“Sometimes I’ve believed as many as six impossible things before breakfast”
The Queen, “Alice in Wonderland” (Lewis Carroll)
Well well well – what a week that was!! First an unexpected (at least to most of us on the European Investment-Grade Fixed Income desk) winner in the U.S. Presidential election, and then a significantly different market reaction from what many investors had expected in the event of a Trump victory. The initial market reaction was in line with what we had expected, but the massive turnaround in performance from 6am European time on Wednesday morning was unexpected, and left many investors scratching their heads and looking for explanations. But eventually things became somewhat clearer, and here is our attempt to analyse what developments in the U.S. might mean for European bond markets.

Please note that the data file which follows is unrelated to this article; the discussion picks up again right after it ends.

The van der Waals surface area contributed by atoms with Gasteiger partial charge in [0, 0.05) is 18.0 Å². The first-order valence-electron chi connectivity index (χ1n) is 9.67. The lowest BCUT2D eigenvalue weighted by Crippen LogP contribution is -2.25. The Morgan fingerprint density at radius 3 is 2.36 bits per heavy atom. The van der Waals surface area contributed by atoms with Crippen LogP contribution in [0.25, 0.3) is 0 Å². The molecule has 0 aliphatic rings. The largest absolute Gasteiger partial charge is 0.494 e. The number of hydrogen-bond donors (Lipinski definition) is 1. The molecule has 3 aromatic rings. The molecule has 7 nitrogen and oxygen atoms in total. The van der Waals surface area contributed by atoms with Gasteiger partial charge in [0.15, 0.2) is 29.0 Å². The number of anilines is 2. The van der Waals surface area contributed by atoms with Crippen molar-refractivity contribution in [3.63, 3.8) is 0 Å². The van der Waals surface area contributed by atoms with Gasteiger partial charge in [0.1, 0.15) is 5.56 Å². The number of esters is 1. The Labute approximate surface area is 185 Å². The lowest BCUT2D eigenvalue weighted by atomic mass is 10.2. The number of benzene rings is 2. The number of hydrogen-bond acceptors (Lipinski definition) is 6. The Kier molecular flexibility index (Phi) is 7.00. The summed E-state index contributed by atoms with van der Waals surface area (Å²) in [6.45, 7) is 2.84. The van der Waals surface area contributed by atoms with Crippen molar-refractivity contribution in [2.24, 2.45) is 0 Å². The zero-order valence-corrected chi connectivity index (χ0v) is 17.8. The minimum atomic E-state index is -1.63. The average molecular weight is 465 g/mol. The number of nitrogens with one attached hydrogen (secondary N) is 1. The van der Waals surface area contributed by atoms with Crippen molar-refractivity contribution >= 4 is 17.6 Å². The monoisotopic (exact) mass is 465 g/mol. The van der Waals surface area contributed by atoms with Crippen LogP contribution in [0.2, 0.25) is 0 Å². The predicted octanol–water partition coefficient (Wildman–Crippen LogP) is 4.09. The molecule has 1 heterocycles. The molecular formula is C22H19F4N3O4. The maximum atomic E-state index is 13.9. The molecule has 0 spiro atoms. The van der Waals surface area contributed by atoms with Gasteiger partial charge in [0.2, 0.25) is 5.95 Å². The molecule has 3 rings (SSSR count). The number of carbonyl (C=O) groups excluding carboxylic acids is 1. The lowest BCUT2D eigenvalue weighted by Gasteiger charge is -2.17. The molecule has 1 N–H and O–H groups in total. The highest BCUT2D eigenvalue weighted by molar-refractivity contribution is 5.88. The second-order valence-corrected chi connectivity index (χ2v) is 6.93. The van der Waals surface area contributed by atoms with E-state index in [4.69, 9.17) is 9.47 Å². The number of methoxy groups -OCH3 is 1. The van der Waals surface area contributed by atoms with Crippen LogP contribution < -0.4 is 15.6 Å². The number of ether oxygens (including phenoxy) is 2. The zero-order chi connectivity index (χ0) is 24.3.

1. Why have bond yields risen?
Bond markets are reacting to the increased likelihood that, having achieved a clean sweep of the Presidency, the Senate and the House of Representatives, Donald Trump can enact a fiscal stimulus package. This should boost growth and in turn inflation. Protectionist trade policies and tariff impositions could also boost U.S. inflation. We have talked in the past about the lack of any inflation premium in bond yields – last week the markets began to price in more inflation risk premium, especially in longer-dated bond yields. A fiscal package suggests increased spending, potentially bigger deficits and perhaps more bond issuance, which is another upward force on bond yields.
2. Why should this affect European bond yields?